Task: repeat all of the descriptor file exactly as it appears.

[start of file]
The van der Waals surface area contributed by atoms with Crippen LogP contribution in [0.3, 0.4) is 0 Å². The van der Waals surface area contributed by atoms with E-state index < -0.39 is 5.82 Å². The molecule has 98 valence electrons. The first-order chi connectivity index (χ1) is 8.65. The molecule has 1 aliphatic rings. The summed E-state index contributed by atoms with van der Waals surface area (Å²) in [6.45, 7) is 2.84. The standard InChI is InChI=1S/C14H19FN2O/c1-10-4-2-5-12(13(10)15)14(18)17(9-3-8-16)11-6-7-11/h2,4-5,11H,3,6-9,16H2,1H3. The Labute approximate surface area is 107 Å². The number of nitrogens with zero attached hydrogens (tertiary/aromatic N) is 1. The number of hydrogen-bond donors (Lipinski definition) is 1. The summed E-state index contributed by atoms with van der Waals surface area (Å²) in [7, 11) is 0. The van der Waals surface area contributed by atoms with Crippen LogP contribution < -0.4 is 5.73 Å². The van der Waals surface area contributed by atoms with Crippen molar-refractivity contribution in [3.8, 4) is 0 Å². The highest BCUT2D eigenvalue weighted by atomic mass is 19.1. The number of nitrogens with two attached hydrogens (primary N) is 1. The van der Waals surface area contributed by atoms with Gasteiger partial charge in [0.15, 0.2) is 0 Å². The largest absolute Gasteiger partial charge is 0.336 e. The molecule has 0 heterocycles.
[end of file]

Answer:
The van der Waals surface area contributed by atoms with Crippen LogP contribution in [0.3, 0.4) is 0 Å². The van der Waals surface area contributed by atoms with E-state index < -0.39 is 5.82 Å². The molecule has 98 valence electrons. The first-order chi connectivity index (χ1) is 8.65. The molecule has 1 aliphatic rings. The summed E-state index contributed by atoms with van der Waals surface area (Å²) in [6.45, 7) is 2.84. The standard InChI is InChI=1S/C14H19FN2O/c1-10-4-2-5-12(13(10)15)14(18)17(9-3-8-16)11-6-7-11/h2,4-5,11H,3,6-9,16H2,1H3. The Labute approximate surface area is 107 Å². The number of nitrogens with zero attached hydrogens (tertiary/aromatic N) is 1. The number of hydrogen-bond donors (Lipinski definition) is 1. The summed E-state index contributed by atoms with van der Waals surface area (Å²) in [7, 11) is 0. The van der Waals surface area contributed by atoms with Crippen LogP contribution < -0.4 is 5.73 Å². The van der Waals surface area contributed by atoms with Crippen molar-refractivity contribution in [3.8, 4) is 0 Å². The highest BCUT2D eigenvalue weighted by atomic mass is 19.1. The number of nitrogens with two attached hydrogens (primary N) is 1. The van der Waals surface area contributed by atoms with Gasteiger partial charge in [0.15, 0.2) is 0 Å². The largest absolute Gasteiger partial charge is 0.336 e. The molecule has 0 heterocycles.